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Black Static


Some of the Best Books of 2009

6th Jan, 2010

Author: Peter Tennant

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Below are the ten books that I'd particularly like to commend, though I don't guarantee that on another occasion some or all of these titles might be different. Nor are they in any particular order (it's hard enough picking ten, without having to make value differentiations between them). These are books that have stuck with me, and they may not necessarily be the ones I gave the most positive reviews to at the time.

I've excluded books that weren't published for the first time in 2009, otherwise some that I got 2010 ARCs for might be there and so might others which were republished in 2009 (e.g. books by Gary Braunbeck, Thomas Ligotti, Ramsey Campbell), but I haven't been painstaking about it, so if you think yours should have been on the list feel free to believe that I mistakenly excluded it by being too damned lazy to snap open the cover and find out when it was originally published.

The Absence by Bill Hussey

A great supernatural novel in the tradition of M. R. James, but with a modern feel to it, an awareness that we human beings are every bit as capable of screwing things up for ourselves as any supernatural manifestation, plus an excellent evocation of the minatory fenland setting.

One by Conrad Williams

My novel of the year, probably. An apocalyptic scenario, but Williams brings so much more to the table, with a sumptuous prose style, a gripping narrative, believable characters, a disturbingly vague catastrophe and some nightmarish monsters. It's the total package.

Far Dark Fields by Gary R. Braunbeck

The other leading contender for best novel crown, but not such a self-contained work as the Williams. Braunbeck's Cedar Hill cycle is moving to a conclusion and he's getting his pieces in place for the end game. A narrative informed with compassion for its characters, and dealing with epic themes. I read nearly all of Braunbeck's other Cedar Hill novels as preparation for the feature in Black Static and if it weren't for the publication date thing a couple of those would be on this list as well.

The Terrible Changes by Joel Lane

The best collection of the year from a writer who is nowhere near as productive as I'd like. Stories shot through with surreal and nightmarish imagery, but speaking of a common humanity and informed with an awareness of our shortcomings as social animals. Somebody give that man a British Fantasy Award and be quick about it.

The Language of Dying by Sarah Pinborough

Heartfelt and moving story of love and loss, the ties that bind the living to the dead and each other, with far more going on beneath the surface of the narrative than at first appears to be the case, and the supernatural element almost an afterthought, so lightly applied that you can choose to disregard it. This one gets my vote for best novella of the year.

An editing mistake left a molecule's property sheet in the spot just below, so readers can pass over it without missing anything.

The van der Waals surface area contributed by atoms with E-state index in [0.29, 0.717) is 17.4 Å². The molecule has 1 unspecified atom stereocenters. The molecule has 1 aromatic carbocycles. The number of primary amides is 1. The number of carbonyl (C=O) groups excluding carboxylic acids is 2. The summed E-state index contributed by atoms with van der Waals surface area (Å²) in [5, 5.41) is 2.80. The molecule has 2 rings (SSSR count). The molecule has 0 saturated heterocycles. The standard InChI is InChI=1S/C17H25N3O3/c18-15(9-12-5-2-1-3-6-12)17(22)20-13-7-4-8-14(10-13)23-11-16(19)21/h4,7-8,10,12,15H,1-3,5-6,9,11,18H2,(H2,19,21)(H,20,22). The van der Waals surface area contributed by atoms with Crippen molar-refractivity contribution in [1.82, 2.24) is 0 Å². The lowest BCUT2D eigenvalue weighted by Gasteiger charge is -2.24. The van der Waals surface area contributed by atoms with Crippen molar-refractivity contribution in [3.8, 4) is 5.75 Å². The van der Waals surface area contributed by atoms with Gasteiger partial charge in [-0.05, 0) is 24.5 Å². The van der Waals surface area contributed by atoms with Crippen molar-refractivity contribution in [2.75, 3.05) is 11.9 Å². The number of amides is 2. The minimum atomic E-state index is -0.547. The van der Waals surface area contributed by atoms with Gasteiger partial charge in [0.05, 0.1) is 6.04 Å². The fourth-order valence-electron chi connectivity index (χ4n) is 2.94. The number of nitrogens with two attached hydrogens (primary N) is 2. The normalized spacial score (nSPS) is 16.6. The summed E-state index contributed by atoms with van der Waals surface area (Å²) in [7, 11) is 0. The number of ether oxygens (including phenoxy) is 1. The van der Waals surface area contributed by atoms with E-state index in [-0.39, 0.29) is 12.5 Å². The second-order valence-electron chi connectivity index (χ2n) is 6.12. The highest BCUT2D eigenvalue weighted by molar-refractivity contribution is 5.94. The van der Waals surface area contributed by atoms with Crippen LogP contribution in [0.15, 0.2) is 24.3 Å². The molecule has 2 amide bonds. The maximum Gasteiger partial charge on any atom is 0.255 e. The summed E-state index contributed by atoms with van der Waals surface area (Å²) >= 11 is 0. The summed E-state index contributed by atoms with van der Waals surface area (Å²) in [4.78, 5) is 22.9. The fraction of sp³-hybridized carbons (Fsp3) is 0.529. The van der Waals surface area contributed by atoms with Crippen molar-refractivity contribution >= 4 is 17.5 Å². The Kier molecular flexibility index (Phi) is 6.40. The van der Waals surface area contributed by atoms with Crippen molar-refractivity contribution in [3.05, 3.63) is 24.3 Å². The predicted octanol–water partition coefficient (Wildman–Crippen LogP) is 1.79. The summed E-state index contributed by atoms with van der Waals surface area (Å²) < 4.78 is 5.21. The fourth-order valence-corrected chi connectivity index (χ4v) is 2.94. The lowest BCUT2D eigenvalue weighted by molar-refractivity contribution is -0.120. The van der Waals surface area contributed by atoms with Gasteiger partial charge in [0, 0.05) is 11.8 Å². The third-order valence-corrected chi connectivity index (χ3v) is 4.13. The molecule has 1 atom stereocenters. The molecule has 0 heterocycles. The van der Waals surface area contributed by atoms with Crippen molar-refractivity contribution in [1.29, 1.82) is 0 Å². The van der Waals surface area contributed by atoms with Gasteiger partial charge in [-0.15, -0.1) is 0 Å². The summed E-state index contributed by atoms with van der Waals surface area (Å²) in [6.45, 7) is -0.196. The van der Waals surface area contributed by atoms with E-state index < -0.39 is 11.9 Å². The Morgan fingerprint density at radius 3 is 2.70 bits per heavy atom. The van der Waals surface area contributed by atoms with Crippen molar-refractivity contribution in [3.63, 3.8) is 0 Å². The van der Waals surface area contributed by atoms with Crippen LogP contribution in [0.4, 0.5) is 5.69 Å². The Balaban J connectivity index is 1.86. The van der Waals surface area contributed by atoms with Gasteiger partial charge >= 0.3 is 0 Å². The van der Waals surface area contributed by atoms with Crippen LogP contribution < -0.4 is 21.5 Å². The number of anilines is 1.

On the Loose by Christopher Fowler

The latest Bryant & May novel, and huge fun with all the gang in attendance. It's like meeting up with old friends, people whose foibles we've grown to know and love, Fowler writing with a lightness of touch that makes it all look so easy, and each page filled with erudition and invention. And, to top it all, the creation of an evil nemesis for the detecting duo in the figure of the nefarious and amoral Mr Fox.

The Harrowing by Alexandra Sokoloff

Like The Absence a supernatural novel in the grand tradition of such things, but with Sokoloff putting her skills as a scriptwriter in the mix. It doesn't set a foot wrong, with a memorable setting, disturbing events that escalate until the reader is convinced by the sheer weight of evidence and a cast of characters who are as frail and vulnerable as they are fully rounded. Follow up The Price is as good if not better, but has a 2010 publication date (actually, both books have been previously published in the US, but I'm including The Harrowing here as only now released by a UK house). Alexandra Sokoloff will be our featured author in Black Static #15.

Remove the Eyes by Ralph Robert Moore

My other favourite collection of 2009, and probably not genre work by any purist definition, but these stories are certainly weird, like some mutant confabulation of Richard Brautigan, Ray Bradbury and William Burroughs, convened specially to rewrite The Story of O for the post-MTV generation.

Different Skins by Gary McMahon

A two novella offering from a writer who is still, in many ways, learning his craft, with occasional language slips, but written with a scorching sincerity that sends the emotion burning off the page. Authenticity is what impresses me most about McMahon, the feeling that he isn't just telling stories but portraying a pain and bleakness most horror writers can only sniff round the edges of.

Night of Demons by Tony Richards

Tony Richards almost made my list last year with his first Raine's Landing novel and this one is even better. The concept is original and intriguing, while Richards' execution is consummate. He fills his town with larger than life super powered entities, and still manages to make the very human Ross and Cass the most interesting people in the room. The tension and pace don't let up for a second as we stumble from one action set piece to another.

Honourable mentions to Still Bleeding by Steve Mosby, Poe edited by Ellen Datlow, Gaslight Grimoire edited by J. R. Campbell and Charles Prepolec, Stairway to Hell by Charlie Williams, The Mystic Arts of Erasing All Signs of Death by Charlie Huston and The Bride Stripped Bare by Rachel Kendall.

And I also have half a dozen or so books that I haven't finished as yet, but those are the breaks.


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